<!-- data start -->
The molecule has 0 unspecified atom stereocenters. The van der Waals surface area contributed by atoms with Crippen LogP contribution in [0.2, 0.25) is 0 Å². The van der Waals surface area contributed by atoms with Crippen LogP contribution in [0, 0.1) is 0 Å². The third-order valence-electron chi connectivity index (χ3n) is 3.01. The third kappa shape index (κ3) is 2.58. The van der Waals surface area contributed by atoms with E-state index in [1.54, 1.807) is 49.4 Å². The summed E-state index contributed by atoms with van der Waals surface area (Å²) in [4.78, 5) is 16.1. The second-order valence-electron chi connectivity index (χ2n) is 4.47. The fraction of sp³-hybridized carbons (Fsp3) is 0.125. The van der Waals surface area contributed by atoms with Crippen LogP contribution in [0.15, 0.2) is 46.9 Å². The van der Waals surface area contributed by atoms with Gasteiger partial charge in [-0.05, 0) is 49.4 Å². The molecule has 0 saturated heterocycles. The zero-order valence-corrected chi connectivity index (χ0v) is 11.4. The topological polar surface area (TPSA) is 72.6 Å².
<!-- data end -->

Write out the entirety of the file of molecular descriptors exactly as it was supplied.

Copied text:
The molecule has 0 unspecified atom stereocenters. The van der Waals surface area contributed by atoms with Crippen LogP contribution in [0.2, 0.25) is 0 Å². The van der Waals surface area contributed by atoms with Crippen LogP contribution in [0, 0.1) is 0 Å². The third-order valence-electron chi connectivity index (χ3n) is 3.01. The third kappa shape index (κ3) is 2.58. The van der Waals surface area contributed by atoms with E-state index in [1.54, 1.807) is 49.4 Å². The summed E-state index contributed by atoms with van der Waals surface area (Å²) in [4.78, 5) is 16.1. The second-order valence-electron chi connectivity index (χ2n) is 4.47. The fraction of sp³-hybridized carbons (Fsp3) is 0.125. The van der Waals surface area contributed by atoms with Crippen LogP contribution in [0.15, 0.2) is 46.9 Å². The van der Waals surface area contributed by atoms with Gasteiger partial charge in [-0.05, 0) is 49.4 Å². The molecule has 0 saturated heterocycles. The zero-order valence-corrected chi connectivity index (χ0v) is 11.4. The topological polar surface area (TPSA) is 72.6 Å².